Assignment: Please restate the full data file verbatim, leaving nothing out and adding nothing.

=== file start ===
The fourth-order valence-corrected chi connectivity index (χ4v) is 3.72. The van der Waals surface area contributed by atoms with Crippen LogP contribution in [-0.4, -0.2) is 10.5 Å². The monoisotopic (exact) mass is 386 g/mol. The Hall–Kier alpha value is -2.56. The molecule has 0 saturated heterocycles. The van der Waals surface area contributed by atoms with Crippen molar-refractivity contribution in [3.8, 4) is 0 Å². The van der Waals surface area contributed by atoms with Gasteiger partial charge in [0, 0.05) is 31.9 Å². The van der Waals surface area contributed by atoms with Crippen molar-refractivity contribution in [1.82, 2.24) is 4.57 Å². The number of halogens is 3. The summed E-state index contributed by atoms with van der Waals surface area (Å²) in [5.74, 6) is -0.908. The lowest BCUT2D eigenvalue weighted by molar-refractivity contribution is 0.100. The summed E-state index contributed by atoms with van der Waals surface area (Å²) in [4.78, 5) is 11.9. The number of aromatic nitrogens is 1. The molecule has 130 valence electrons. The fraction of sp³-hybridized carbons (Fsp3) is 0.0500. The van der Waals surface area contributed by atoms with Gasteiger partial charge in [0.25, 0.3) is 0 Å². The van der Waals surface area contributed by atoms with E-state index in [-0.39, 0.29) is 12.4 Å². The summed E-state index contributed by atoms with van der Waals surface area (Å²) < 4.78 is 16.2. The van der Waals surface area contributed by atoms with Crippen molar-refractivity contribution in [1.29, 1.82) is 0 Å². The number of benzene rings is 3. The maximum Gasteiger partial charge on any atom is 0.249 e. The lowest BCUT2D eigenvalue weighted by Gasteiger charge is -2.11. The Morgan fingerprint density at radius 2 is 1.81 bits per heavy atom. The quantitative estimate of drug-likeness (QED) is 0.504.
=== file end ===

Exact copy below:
The fourth-order valence-corrected chi connectivity index (χ4v) is 3.72. The van der Waals surface area contributed by atoms with Crippen LogP contribution in [-0.4, -0.2) is 10.5 Å². The monoisotopic (exact) mass is 386 g/mol. The Hall–Kier alpha value is -2.56. The molecule has 0 saturated heterocycles. The van der Waals surface area contributed by atoms with Crippen molar-refractivity contribution in [3.8, 4) is 0 Å². The van der Waals surface area contributed by atoms with Gasteiger partial charge in [0, 0.05) is 31.9 Å². The van der Waals surface area contributed by atoms with Crippen molar-refractivity contribution in [1.82, 2.24) is 4.57 Å². The number of halogens is 3. The summed E-state index contributed by atoms with van der Waals surface area (Å²) in [5.74, 6) is -0.908. The lowest BCUT2D eigenvalue weighted by molar-refractivity contribution is 0.100. The summed E-state index contributed by atoms with van der Waals surface area (Å²) in [4.78, 5) is 11.9. The number of aromatic nitrogens is 1. The molecule has 130 valence electrons. The fraction of sp³-hybridized carbons (Fsp3) is 0.0500. The van der Waals surface area contributed by atoms with Gasteiger partial charge in [0.25, 0.3) is 0 Å². The van der Waals surface area contributed by atoms with E-state index in [-0.39, 0.29) is 12.4 Å². The summed E-state index contributed by atoms with van der Waals surface area (Å²) < 4.78 is 16.2. The van der Waals surface area contributed by atoms with Crippen molar-refractivity contribution in [1.29, 1.82) is 0 Å². The number of benzene rings is 3. The maximum Gasteiger partial charge on any atom is 0.249 e. The lowest BCUT2D eigenvalue weighted by Gasteiger charge is -2.11. The Morgan fingerprint density at radius 2 is 1.81 bits per heavy atom. The quantitative estimate of drug-likeness (QED) is 0.504.